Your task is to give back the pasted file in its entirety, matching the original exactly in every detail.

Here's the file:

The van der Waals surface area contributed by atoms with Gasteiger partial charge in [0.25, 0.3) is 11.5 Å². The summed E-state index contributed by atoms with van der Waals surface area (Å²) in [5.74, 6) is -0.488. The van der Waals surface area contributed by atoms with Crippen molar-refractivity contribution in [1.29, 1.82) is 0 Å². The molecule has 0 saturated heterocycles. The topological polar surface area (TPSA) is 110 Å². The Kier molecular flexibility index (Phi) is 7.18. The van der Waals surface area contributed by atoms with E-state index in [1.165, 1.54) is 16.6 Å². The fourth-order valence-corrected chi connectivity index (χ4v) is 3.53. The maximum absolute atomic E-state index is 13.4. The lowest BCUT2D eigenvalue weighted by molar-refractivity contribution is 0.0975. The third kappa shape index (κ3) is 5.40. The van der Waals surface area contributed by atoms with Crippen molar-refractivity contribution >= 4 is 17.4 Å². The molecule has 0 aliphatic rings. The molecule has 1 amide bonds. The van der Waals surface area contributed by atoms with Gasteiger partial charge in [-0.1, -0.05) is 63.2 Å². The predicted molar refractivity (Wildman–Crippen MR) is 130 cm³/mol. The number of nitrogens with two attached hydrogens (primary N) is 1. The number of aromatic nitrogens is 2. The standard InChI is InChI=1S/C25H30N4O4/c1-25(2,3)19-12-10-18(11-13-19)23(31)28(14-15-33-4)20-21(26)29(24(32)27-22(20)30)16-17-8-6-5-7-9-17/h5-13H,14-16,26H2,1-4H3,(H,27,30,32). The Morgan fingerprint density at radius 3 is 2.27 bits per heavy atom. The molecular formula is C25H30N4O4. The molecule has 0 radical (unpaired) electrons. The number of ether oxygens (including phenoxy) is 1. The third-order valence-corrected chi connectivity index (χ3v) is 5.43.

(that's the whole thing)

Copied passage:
The van der Waals surface area contributed by atoms with Gasteiger partial charge in [0.25, 0.3) is 11.5 Å². The summed E-state index contributed by atoms with van der Waals surface area (Å²) in [5.74, 6) is -0.488. The van der Waals surface area contributed by atoms with Crippen molar-refractivity contribution in [1.29, 1.82) is 0 Å². The molecule has 0 saturated heterocycles. The topological polar surface area (TPSA) is 110 Å². The Kier molecular flexibility index (Phi) is 7.18. The van der Waals surface area contributed by atoms with E-state index in [1.165, 1.54) is 16.6 Å². The fourth-order valence-corrected chi connectivity index (χ4v) is 3.53. The maximum absolute atomic E-state index is 13.4. The lowest BCUT2D eigenvalue weighted by molar-refractivity contribution is 0.0975. The third kappa shape index (κ3) is 5.40. The van der Waals surface area contributed by atoms with Crippen molar-refractivity contribution >= 4 is 17.4 Å². The molecule has 0 aliphatic rings. The molecule has 1 amide bonds. The van der Waals surface area contributed by atoms with Gasteiger partial charge in [-0.1, -0.05) is 63.2 Å². The predicted molar refractivity (Wildman–Crippen MR) is 130 cm³/mol. The number of nitrogens with two attached hydrogens (primary N) is 1. The number of aromatic nitrogens is 2. The standard InChI is InChI=1S/C25H30N4O4/c1-25(2,3)19-12-10-18(11-13-19)23(31)28(14-15-33-4)20-21(26)29(24(32)27-22(20)30)16-17-8-6-5-7-9-17/h5-13H,14-16,26H2,1-4H3,(H,27,30,32). The Morgan fingerprint density at radius 3 is 2.27 bits per heavy atom. The molecular formula is C25H30N4O4. The molecule has 0 radical (unpaired) electrons. The number of ether oxygens (including phenoxy) is 1. The third-order valence-corrected chi connectivity index (χ3v) is 5.43.